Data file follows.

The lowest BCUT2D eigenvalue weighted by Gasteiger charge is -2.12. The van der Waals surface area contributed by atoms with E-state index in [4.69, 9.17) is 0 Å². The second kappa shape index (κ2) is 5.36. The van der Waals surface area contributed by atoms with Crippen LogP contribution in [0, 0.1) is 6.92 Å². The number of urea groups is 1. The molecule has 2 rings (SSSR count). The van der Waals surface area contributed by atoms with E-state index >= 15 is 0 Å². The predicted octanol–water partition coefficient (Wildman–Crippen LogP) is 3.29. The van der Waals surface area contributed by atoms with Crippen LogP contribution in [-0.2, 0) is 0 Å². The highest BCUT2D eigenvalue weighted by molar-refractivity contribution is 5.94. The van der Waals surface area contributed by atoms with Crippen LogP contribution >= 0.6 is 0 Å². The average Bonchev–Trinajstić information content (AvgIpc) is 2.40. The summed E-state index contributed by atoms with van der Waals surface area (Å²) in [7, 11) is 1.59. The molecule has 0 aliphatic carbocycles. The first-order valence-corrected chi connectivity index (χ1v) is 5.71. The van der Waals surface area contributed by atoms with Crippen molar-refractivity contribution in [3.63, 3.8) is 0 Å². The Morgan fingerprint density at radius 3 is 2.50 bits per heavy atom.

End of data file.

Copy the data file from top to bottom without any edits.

The lowest BCUT2D eigenvalue weighted by Gasteiger charge is -2.12. The van der Waals surface area contributed by atoms with E-state index in [4.69, 9.17) is 0 Å². The second kappa shape index (κ2) is 5.36. The van der Waals surface area contributed by atoms with Crippen LogP contribution in [0, 0.1) is 6.92 Å². The number of urea groups is 1. The molecule has 2 rings (SSSR count). The van der Waals surface area contributed by atoms with E-state index >= 15 is 0 Å². The predicted octanol–water partition coefficient (Wildman–Crippen LogP) is 3.29. The van der Waals surface area contributed by atoms with Crippen LogP contribution in [-0.2, 0) is 0 Å². The highest BCUT2D eigenvalue weighted by molar-refractivity contribution is 5.94. The van der Waals surface area contributed by atoms with Crippen LogP contribution >= 0.6 is 0 Å². The average Bonchev–Trinajstić information content (AvgIpc) is 2.40. The summed E-state index contributed by atoms with van der Waals surface area (Å²) in [7, 11) is 1.59. The molecule has 0 aliphatic carbocycles. The first-order valence-corrected chi connectivity index (χ1v) is 5.71. The van der Waals surface area contributed by atoms with Crippen molar-refractivity contribution in [3.63, 3.8) is 0 Å². The Morgan fingerprint density at radius 3 is 2.50 bits per heavy atom.